ERIC Number: ED426216
Record Type: RIE
Publication Date: 1998-Dec-11
Recall and Recognition in Industrial Technology Education Students.
Schultz, Andrew E.
A study determined whether sensate and intuitive learners differed in their capacity to recall and recognize images given two different times of exposure. The 158 subjects--elementary school technology teachers in Southern California--put themselves into 2 groups of 80 and 78 by registering for a first or second session of the Elementary Summer Technology Training Institute. Three images from three categories were developed: men's faces, animal faces, and letters of the alphabet. Nine equal-sized posters using three of the images, one from each category, were hung in the student cafeteria for three (first session) or four (second session) consecutive days. On these days, subjects ate three meals in this facility. Those in the 3-day exposure period were exposed to the images for about 8 hours, those in the 4-day exposure period for about 12 hours. After each exposure period, the images were removed. Subjects were administered the Myers Briggs Type Indicator. A week later, a questionnaire was distributed that probed the extent to which sensate and intuitive subjects were able to recall and recognize those images. Data analysis revealed that, although sensate subjects in the 8-hour group were significantly less able to recall these images than the intuitive subjects, they were able to recall the same number of images after 12 hours of exposure. There were no significant differences, however, between intuitive and sensate subjects in their ability to recognized over 8 or 12 hours of exposure. (Contains 18 references) (YLB)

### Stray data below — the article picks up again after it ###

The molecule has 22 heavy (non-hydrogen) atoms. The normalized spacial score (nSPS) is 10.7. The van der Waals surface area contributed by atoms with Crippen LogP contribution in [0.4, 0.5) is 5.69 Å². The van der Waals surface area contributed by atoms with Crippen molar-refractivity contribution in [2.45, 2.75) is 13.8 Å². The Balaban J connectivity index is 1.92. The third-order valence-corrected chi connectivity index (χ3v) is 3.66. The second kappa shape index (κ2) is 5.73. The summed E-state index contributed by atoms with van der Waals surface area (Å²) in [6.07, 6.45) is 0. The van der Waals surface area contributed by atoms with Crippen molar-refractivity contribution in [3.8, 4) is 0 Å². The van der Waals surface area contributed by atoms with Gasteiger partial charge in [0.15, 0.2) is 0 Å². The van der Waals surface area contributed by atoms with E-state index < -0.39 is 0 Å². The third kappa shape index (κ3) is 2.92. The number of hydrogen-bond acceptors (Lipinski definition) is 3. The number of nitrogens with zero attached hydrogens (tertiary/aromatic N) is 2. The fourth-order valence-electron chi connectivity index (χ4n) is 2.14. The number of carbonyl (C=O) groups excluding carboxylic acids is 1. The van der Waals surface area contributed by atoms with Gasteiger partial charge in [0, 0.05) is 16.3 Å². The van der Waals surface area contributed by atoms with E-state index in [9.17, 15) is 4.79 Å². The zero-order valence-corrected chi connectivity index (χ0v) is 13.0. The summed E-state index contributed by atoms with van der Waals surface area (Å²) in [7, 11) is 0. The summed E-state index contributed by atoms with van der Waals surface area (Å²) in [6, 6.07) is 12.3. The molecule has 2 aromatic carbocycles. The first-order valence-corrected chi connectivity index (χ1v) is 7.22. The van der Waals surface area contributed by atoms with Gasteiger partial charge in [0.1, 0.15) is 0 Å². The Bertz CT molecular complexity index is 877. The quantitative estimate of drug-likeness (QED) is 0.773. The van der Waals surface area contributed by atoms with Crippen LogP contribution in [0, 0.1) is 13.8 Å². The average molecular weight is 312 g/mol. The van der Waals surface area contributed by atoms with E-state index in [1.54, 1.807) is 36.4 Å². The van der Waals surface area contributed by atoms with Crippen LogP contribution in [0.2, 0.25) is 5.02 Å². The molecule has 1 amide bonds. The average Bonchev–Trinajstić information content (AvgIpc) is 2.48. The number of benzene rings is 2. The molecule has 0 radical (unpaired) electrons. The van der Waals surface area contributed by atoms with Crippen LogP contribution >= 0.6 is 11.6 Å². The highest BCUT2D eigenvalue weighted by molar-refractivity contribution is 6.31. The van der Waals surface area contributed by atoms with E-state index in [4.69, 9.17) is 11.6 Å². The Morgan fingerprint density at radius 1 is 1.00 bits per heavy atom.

Publication Type: Reports - Research; Speeches/Meeting Papers
Education Level: N/A
Authoring Institution: N/A
Note: Paper presented at the American Vocational Association Convention (New Orleans, LA, December 11, 1998).